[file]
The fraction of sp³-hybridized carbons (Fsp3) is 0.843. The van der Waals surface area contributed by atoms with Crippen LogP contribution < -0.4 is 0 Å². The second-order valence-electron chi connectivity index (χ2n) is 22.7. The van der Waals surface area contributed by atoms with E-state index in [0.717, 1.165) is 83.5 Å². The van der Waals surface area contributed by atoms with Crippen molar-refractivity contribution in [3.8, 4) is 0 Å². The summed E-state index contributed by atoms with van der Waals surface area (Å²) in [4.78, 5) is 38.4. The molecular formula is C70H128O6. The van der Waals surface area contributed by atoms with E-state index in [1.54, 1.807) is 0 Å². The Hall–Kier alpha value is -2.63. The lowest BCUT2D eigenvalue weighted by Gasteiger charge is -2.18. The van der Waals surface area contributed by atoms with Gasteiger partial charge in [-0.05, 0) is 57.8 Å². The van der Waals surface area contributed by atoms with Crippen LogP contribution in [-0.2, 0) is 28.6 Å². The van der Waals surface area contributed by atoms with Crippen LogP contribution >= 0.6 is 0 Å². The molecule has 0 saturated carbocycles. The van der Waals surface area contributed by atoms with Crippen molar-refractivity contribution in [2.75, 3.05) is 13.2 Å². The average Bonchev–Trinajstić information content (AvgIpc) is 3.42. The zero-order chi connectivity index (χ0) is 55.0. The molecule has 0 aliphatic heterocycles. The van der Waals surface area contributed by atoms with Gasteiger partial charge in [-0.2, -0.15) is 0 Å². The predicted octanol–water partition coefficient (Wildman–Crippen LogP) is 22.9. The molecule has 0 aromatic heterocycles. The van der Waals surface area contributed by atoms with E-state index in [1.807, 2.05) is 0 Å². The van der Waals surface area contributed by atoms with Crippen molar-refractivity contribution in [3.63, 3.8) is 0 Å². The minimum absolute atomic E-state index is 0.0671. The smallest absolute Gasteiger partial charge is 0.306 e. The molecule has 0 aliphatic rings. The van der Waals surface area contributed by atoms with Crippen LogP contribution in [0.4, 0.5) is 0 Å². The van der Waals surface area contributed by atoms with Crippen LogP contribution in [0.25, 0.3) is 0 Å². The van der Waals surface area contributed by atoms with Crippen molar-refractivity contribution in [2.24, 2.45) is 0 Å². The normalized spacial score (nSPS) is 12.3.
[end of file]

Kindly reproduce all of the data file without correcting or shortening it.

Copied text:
The fraction of sp³-hybridized carbons (Fsp3) is 0.843. The van der Waals surface area contributed by atoms with Crippen LogP contribution < -0.4 is 0 Å². The second-order valence-electron chi connectivity index (χ2n) is 22.7. The van der Waals surface area contributed by atoms with E-state index in [0.717, 1.165) is 83.5 Å². The van der Waals surface area contributed by atoms with Crippen molar-refractivity contribution in [3.8, 4) is 0 Å². The summed E-state index contributed by atoms with van der Waals surface area (Å²) in [4.78, 5) is 38.4. The molecular formula is C70H128O6. The van der Waals surface area contributed by atoms with E-state index in [1.54, 1.807) is 0 Å². The Hall–Kier alpha value is -2.63. The lowest BCUT2D eigenvalue weighted by Gasteiger charge is -2.18. The van der Waals surface area contributed by atoms with Gasteiger partial charge in [-0.05, 0) is 57.8 Å². The van der Waals surface area contributed by atoms with Crippen LogP contribution in [-0.2, 0) is 28.6 Å². The van der Waals surface area contributed by atoms with Crippen LogP contribution >= 0.6 is 0 Å². The molecule has 0 saturated carbocycles. The van der Waals surface area contributed by atoms with Crippen molar-refractivity contribution in [2.75, 3.05) is 13.2 Å². The average Bonchev–Trinajstić information content (AvgIpc) is 3.42. The zero-order chi connectivity index (χ0) is 55.0. The molecule has 0 aliphatic heterocycles. The van der Waals surface area contributed by atoms with Gasteiger partial charge in [-0.2, -0.15) is 0 Å². The predicted octanol–water partition coefficient (Wildman–Crippen LogP) is 22.9. The molecule has 0 aromatic heterocycles. The van der Waals surface area contributed by atoms with E-state index in [1.807, 2.05) is 0 Å². The van der Waals surface area contributed by atoms with Crippen molar-refractivity contribution in [3.63, 3.8) is 0 Å². The minimum absolute atomic E-state index is 0.0671. The smallest absolute Gasteiger partial charge is 0.306 e. The molecule has 0 aliphatic rings. The van der Waals surface area contributed by atoms with Crippen LogP contribution in [0.4, 0.5) is 0 Å². The van der Waals surface area contributed by atoms with Crippen LogP contribution in [0.25, 0.3) is 0 Å². The van der Waals surface area contributed by atoms with Crippen molar-refractivity contribution in [2.24, 2.45) is 0 Å². The normalized spacial score (nSPS) is 12.3.